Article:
Choose your mentor and stay close to this person. Listen what he/she says, try to get lists of things to study, pay attention on his/her actions, discuss about the things you are studying, be a good listener. …
Now at the beginning of 2020 the home office became even more popular with the pandemic of covid-19.
I’ve spoken with a lot of friends that also work on IT and they’re having some trouble with home office, then I decided to write this post to talk about these problems and to suggest things.
In the past 13 years, I’ve worked a lot of time in home office mode. So I’ve been through all these problems and this post have some answers for developers and team leaders.
Whenever you work from the office, you usually “work” 8~9 hours a day. But let’s be honest to ourselves, who produces 8 hours in a row? …
Some time ago I presented a talk about API Design and its basics. As it was presented to small group of people, I decided to write a post about it.
Why should I care?
First of all, your API is the front door of your company. If you expose your API externally, it should be safe, have a well designed contract and all the points that will be better explained below. Even if you don’t expose it externally, you probably have internal applications that must consume it, if things are not ok, you’re gonna run into problems.
Companies earn money with APIs charging for the requests that are made to the API. This point explains itself, with a bad design, you may need to version it more often, more chances to break, etc. If you run into problems, nobody will call it and you get no money. …
In the past few years I’ve been working and studying RESTful APIs, and I have seen some common mistakes in different projects and forums, then I decided to write this post based on some experiences and on stuff I read.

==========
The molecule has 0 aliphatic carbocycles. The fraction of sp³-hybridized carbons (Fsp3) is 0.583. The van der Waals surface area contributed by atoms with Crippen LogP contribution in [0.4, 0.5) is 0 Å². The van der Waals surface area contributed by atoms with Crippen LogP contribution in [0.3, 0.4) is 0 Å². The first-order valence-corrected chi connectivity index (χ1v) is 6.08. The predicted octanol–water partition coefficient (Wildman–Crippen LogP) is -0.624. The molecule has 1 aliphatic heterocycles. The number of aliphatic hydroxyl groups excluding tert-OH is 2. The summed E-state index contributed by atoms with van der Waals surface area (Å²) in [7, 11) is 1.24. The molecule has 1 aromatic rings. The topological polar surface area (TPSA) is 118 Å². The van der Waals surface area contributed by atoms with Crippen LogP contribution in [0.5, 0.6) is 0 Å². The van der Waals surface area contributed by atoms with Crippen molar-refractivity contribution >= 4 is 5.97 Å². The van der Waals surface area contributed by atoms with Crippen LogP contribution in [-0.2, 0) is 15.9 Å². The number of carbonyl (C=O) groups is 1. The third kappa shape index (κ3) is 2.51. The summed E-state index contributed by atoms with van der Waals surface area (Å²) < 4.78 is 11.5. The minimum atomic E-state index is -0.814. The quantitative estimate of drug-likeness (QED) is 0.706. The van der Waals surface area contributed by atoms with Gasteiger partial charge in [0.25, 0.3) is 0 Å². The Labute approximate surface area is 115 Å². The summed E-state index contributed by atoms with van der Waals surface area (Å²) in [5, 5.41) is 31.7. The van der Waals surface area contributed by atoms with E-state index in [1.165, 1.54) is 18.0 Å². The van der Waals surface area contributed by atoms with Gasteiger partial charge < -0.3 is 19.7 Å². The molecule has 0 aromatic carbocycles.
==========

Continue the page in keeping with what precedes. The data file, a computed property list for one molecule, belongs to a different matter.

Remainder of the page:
Here are some anti-patterns, their explanation and examples.
Your URI does not explain whats going on, simple like that.
RESTful APIs are about resources, when we’re building our URIs, we need to tell a story about that resource, looking at the URI the consumer must understand all about the given resource, where it came from, which is its identifier, which options it has. …
Learning is always a challenge, even if you are already experienced. Today we’ll talk a bit more about the learning process.
I have already helped some developers to learn and grow their careers, in other hand, I had help from good developers/architects to learn a lot and get in a good position.
Which one is more important, practice or theory? There are lots of people whose brains only learn by practicing, is that true? Yes … and no :)
Different people learn in different ways. Some are visual, others need practice, others prefer to watch a video, others need to draw on a note book to understand. …
Have you ever worked in a team with many developers and there was that one who just wanted to build walls? In this post I’ll talk about that kind of developer, who just wants to do the very basic and don’t care about the rest.
But, what does “build walls” mean?
I just want to put the bricks there and that’s my job.
Participating on a project is more than just “delivering” user stories. I have had a lot of different experiences with developers that just wanted to deliver user stories: deliver deliver deliver.
But looking at the big picture is very important, just delivering is not enough. Sometimes it’s good to look at the product and question yourself — how this user story impacts the business/product. Some times it’s good to ask yourself some of these questions before…